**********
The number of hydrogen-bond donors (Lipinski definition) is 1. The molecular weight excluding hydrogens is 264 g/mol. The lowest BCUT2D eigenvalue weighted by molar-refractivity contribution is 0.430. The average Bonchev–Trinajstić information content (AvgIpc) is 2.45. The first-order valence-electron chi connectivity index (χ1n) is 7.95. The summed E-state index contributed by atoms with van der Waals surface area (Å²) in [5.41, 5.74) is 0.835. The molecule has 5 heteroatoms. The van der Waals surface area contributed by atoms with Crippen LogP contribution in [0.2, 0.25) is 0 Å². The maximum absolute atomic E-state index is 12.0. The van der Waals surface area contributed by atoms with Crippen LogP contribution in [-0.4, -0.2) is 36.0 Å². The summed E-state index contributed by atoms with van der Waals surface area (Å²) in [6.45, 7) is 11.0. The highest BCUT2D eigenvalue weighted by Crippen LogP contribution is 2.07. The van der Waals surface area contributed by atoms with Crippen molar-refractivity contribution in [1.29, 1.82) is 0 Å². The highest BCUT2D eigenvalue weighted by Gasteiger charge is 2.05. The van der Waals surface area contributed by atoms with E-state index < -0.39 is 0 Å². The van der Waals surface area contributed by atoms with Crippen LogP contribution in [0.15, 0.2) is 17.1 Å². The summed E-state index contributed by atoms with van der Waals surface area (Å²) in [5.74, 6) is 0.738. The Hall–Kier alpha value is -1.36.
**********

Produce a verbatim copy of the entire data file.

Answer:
The number of hydrogen-bond donors (Lipinski definition) is 1. The molecular weight excluding hydrogens is 264 g/mol. The lowest BCUT2D eigenvalue weighted by molar-refractivity contribution is 0.430. The average Bonchev–Trinajstić information content (AvgIpc) is 2.45. The first-order valence-electron chi connectivity index (χ1n) is 7.95. The summed E-state index contributed by atoms with van der Waals surface area (Å²) in [5.41, 5.74) is 0.835. The molecule has 5 heteroatoms. The van der Waals surface area contributed by atoms with Crippen LogP contribution in [0.2, 0.25) is 0 Å². The maximum absolute atomic E-state index is 12.0. The van der Waals surface area contributed by atoms with Crippen LogP contribution in [-0.4, -0.2) is 36.0 Å². The summed E-state index contributed by atoms with van der Waals surface area (Å²) in [6.45, 7) is 11.0. The highest BCUT2D eigenvalue weighted by Crippen LogP contribution is 2.07. The van der Waals surface area contributed by atoms with Crippen molar-refractivity contribution in [1.29, 1.82) is 0 Å². The highest BCUT2D eigenvalue weighted by Gasteiger charge is 2.05. The van der Waals surface area contributed by atoms with E-state index < -0.39 is 0 Å². The van der Waals surface area contributed by atoms with Crippen LogP contribution in [0.15, 0.2) is 17.1 Å². The summed E-state index contributed by atoms with van der Waals surface area (Å²) in [5.74, 6) is 0.738. The Hall–Kier alpha value is -1.36.